A long lens can “bring the subject to you,” producing a larger image in the image frame and making long lenses particularly popular with wildlife and bird photographers. But they can also be useful to landscape shooters, as they allow you to zero in on more distant portions of a scene, and in so doing, flatten the perspective. (Note: It’s the great distance, not the focal length, that compresses the perspective. If you shoot from the same spot with a shorter lens, then crop the resulting image to match the area shown in the longer-lens image, the perspective will be the same.)
Telephoto zooms offer additional benefits. First, as with any zoom, you get a whole range of focal lengths in a single package. That makes reframing much simpler (just rotate or push/pull the zoom ring, rather than physically change lenses) and minimizes dust on the image sensor by minimizing the number of lens changes in outdoor conditions. Telephoto zooms can take you out to 500mm for not much over $1,000, while a good 500mm prime lens can cost five to 10 times that. But a telephoto zoom offers another advantage over a single-focal-length lens. You can zoom back to the widest focal length to “find” your subject, which is convenient for wildlife and especially useful for birds in flight, then zoom in to frame, as desired. It can be hard to acquire a small or fast-moving subject with a long prime lens and its very narrow angle of view.
For our purposes here, “telephoto zoom” means one with its entire focal-length range in the longer-than-“normal” category: beginning at 70mm for full-frame cameras, at 50mm for APS-C cameras and at 35mm for Four Thirds DSLRs (Four Thirds System DSLRs are no longer in production, but some readers no doubt have one, and Four Thirds lenses can be used, via adapter, with Micro Four Thirds cameras).
What Does Telephoto Mean?
In general, lenses close in focal length to an image format’s diagonal measurement are considered “normal” for that format. For example, a 35mm film frame (or a “full-frame” DSLR sensor) measures 36x24mm and has a diagonal measurement of 43.2mm. Lenses in the 40-55mm range are considered “normal” for this format.
Lenses shorter than the format’s “normal” lens take in a wider angle of view and are called “wide-angles.” Lenses longer than a format’s normal lens take in a narrower angle of view, but instead of calling them “narrow-angle” lenses, most photographers (including us here at OP) tend to call them “telephotos.” Actually, “telephoto” refers to a specific optical design in which the focal length is longer than the lens’ physical length. But most of today’s long lenses are indeed telephotos, which is kind of nice: It makes them less bulky. “Long-focus” is another term for these lenses.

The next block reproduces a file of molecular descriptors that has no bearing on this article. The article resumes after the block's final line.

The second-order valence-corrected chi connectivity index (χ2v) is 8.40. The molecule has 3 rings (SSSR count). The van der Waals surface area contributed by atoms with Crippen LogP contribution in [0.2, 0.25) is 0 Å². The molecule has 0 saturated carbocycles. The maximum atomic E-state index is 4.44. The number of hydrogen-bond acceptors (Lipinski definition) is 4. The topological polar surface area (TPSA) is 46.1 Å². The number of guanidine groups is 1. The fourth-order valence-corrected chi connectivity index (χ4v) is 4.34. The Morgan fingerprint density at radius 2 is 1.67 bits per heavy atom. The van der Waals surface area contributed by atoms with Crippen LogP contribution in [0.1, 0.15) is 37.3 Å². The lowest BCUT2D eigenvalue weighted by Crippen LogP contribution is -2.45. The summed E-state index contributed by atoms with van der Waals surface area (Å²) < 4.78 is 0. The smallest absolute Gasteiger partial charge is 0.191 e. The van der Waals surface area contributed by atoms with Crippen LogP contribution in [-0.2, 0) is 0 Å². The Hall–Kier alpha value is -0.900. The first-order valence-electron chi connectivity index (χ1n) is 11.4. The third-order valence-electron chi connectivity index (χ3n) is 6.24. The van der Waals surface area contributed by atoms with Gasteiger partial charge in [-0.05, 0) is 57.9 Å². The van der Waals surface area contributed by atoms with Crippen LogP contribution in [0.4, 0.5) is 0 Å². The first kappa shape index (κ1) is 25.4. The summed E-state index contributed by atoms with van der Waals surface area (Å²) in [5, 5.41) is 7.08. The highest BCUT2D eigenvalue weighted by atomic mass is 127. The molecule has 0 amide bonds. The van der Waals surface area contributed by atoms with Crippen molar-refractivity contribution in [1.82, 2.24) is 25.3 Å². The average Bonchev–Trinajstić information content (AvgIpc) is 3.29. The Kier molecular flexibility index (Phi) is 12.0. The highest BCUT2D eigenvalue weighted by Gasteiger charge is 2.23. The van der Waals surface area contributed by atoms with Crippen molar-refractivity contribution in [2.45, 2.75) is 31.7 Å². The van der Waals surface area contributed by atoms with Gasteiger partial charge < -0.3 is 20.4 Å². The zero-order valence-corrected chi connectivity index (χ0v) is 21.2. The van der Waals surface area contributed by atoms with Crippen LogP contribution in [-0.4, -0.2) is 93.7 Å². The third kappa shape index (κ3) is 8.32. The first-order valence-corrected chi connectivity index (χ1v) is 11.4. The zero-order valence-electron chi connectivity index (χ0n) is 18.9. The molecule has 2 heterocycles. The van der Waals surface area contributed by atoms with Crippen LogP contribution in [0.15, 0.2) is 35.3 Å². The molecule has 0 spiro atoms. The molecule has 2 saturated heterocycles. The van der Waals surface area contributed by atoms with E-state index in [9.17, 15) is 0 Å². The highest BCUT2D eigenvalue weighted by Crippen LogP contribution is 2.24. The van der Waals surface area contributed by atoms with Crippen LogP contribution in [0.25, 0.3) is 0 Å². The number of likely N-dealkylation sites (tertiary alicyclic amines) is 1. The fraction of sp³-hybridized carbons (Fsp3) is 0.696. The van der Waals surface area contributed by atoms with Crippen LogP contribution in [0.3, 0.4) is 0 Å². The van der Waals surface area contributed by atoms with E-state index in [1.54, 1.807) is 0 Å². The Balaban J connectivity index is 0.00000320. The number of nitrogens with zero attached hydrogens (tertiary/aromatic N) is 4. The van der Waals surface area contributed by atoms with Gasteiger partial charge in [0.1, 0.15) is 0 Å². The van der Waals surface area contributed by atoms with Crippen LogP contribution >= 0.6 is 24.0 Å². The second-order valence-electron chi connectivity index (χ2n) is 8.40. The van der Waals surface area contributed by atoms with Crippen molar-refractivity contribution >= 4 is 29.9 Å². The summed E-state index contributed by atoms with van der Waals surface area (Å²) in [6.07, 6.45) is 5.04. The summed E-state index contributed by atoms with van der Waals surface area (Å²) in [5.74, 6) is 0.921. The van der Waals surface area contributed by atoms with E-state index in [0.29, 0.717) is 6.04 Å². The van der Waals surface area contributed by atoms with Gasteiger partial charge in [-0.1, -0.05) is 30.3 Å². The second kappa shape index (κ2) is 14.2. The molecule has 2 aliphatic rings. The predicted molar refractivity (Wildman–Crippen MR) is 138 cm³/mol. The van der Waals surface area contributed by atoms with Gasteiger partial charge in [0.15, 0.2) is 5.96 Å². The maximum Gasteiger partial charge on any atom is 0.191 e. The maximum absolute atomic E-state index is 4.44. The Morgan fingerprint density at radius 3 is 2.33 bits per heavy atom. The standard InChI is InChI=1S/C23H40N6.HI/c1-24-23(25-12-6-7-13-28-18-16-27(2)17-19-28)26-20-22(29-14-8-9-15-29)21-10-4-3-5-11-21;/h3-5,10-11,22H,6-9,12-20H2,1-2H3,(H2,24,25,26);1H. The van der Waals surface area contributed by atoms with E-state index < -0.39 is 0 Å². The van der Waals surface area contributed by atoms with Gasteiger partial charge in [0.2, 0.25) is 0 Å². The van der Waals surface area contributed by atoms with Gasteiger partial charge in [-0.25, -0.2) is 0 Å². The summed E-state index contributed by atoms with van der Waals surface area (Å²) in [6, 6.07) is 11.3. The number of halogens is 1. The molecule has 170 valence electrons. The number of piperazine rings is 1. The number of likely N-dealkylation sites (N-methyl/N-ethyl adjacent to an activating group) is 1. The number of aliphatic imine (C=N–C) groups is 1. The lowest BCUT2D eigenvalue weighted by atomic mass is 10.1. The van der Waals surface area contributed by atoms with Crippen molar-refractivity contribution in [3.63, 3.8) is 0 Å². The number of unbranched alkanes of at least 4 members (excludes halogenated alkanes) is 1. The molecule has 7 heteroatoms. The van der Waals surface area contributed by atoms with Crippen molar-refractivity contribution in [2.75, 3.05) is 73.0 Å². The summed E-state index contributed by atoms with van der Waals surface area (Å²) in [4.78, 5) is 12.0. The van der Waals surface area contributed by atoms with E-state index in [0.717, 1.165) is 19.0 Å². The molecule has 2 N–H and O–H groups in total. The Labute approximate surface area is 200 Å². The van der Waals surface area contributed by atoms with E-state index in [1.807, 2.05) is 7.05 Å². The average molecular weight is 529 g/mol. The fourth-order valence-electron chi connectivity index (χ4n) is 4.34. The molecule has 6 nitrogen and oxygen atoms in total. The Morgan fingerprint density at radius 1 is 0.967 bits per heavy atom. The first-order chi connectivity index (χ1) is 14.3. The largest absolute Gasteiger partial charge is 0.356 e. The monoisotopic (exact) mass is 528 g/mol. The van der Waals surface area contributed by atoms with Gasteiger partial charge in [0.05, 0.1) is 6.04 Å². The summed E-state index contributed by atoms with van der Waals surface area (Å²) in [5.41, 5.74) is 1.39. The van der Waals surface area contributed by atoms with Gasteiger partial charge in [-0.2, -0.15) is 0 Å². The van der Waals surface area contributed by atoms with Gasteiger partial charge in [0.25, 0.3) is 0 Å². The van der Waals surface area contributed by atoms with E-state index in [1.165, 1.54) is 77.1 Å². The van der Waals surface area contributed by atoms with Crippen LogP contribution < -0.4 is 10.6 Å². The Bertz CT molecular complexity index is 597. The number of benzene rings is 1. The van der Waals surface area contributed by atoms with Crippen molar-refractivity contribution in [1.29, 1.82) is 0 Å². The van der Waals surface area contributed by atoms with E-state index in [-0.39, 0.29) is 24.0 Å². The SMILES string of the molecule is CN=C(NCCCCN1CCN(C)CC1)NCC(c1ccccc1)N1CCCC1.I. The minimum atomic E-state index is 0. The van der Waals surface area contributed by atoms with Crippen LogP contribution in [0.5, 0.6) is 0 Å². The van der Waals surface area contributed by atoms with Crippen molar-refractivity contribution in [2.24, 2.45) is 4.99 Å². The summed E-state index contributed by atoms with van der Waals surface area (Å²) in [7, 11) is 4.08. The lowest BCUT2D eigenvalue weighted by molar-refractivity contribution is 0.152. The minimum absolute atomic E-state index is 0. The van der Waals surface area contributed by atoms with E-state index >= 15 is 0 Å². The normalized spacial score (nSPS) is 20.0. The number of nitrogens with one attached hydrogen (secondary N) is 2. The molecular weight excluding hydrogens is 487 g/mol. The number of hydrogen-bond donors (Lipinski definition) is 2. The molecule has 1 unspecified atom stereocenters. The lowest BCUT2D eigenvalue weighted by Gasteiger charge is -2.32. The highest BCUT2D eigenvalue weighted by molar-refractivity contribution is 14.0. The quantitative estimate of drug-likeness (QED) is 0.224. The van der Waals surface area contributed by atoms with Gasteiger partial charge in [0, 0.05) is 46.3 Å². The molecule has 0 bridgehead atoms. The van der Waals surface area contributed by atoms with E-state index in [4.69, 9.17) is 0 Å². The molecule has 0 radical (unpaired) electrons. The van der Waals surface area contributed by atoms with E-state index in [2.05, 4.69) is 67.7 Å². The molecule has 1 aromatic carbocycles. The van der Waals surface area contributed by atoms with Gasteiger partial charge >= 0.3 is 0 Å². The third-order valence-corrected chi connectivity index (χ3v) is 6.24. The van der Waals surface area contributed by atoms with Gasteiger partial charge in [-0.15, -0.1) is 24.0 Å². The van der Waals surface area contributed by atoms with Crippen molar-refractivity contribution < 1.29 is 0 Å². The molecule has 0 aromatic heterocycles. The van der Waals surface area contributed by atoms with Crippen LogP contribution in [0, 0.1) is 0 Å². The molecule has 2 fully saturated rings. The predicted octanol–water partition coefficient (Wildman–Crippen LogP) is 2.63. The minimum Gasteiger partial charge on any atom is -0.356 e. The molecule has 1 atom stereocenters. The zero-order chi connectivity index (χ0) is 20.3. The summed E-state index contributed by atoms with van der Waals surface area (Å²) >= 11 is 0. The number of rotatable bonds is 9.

Bottom line: A telephoto lens has a focal length longer than the “normal” focal length for a given format, producing a narrower angle of view and greater magnification.
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The aperture is the opening in the lens that lets light in. The larger the aperture, the more light the lens can transmit to the image sensor, so you get a brighter viewfinder image for composing and focusing, and you can shoot at a faster shutter speed in a given light level. But the larger the maximum aperture, the bulkier the lens. Apertures are expressed as ƒ-numbers. An ƒ-number is simply the focal length of the lens divided by the diameter of the aperture (actually, the diameter of the effective aperture, which is what you see when you look into the front of the lens, rather than the diameter of the physical aperture itself). For example, ƒ/4 means the diameter of the effective aperture is 1⁄4 the focal length of the lens, or 25mm for a 100mm lens.
You can see from this why there aren’t a lot of fast long lenses, and why the ones there are cost a bunch. A 500mm ƒ/2.8 lens (the fastest 500mm you can buy today) has an effective aperture diameter of 500/2.8 = 178.6mm (seven inches!) wide open. That means a big, heavy and costly front element (that Sigma 200-500mm ƒ/2.8 zoom has a street price of over $25,000 and weighs more than 30 pounds!). And, yes, the fastest 500mm lens available today is the long end of a zoom—not a prime lens—quite an engineering feat.
Zoom lenses generally aren’t as sharp as prime lenses of equal focal length and price. That’s because a prime lens must be corrected for only the one focal length, while a zoom must be corrected for a whole range of focal lengths. And corrections that help at one focal length can make things worse at another. Various aberrations and distortions tend to be more visible in zoom lenses.
That said, however, today’s better zoom lenses are excellent, and for many—including working pros—the benefits outweigh the drawbacks.
Tamron SP 150-600mmF/5-6.3 Di VC USD
Tamron’s new SP 150-600mm features the second-longest focal length in a current telezoom, yet it costs just $1,069—about $7,000 less than the only current zoom with a longer focal length (Sigma’s 300-800mm). Think about that: A quality zoom that goes all the way to 600mm, for just over $1,000. And with built-in Vibration Compensation. And it covers full-frame sensors, as well as APS-C. We just received an evaluation lens from Tamron, and we’ll report on our experience with it at www.outdoorphotographer.com. Find the specs in the chart on page 5.
Variable Vs. Constant Aperture